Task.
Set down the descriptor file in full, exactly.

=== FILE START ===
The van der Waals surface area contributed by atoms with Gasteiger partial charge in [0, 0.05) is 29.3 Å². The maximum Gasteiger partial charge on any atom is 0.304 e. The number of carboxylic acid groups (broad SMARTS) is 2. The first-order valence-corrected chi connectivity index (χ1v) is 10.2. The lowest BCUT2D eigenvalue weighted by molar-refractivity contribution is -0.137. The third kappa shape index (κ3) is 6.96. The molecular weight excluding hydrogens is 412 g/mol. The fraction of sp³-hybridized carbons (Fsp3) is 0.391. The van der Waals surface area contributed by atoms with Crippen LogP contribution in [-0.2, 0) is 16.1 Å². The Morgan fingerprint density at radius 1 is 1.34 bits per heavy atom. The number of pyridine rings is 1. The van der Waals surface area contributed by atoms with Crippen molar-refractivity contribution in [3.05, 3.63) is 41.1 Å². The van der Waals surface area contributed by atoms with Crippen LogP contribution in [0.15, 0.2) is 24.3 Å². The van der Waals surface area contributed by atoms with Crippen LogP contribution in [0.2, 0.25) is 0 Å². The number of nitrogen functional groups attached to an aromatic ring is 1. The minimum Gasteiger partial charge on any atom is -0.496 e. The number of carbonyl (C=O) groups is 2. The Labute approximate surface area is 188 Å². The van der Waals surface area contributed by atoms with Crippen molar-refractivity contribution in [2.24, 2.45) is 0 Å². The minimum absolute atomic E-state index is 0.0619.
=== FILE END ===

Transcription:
The van der Waals surface area contributed by atoms with Gasteiger partial charge in [0, 0.05) is 29.3 Å². The maximum Gasteiger partial charge on any atom is 0.304 e. The number of carboxylic acid groups (broad SMARTS) is 2. The first-order valence-corrected chi connectivity index (χ1v) is 10.2. The lowest BCUT2D eigenvalue weighted by molar-refractivity contribution is -0.137. The third kappa shape index (κ3) is 6.96. The molecular weight excluding hydrogens is 412 g/mol. The fraction of sp³-hybridized carbons (Fsp3) is 0.391. The van der Waals surface area contributed by atoms with Crippen LogP contribution in [-0.2, 0) is 16.1 Å². The Morgan fingerprint density at radius 1 is 1.34 bits per heavy atom. The number of pyridine rings is 1. The van der Waals surface area contributed by atoms with Crippen molar-refractivity contribution in [3.05, 3.63) is 41.1 Å². The van der Waals surface area contributed by atoms with Crippen LogP contribution in [0.15, 0.2) is 24.3 Å². The van der Waals surface area contributed by atoms with Crippen LogP contribution in [0.2, 0.25) is 0 Å². The number of nitrogen functional groups attached to an aromatic ring is 1. The minimum Gasteiger partial charge on any atom is -0.496 e. The number of carbonyl (C=O) groups is 2. The Labute approximate surface area is 188 Å². The van der Waals surface area contributed by atoms with Crippen molar-refractivity contribution in [2.24, 2.45) is 0 Å². The minimum absolute atomic E-state index is 0.0619.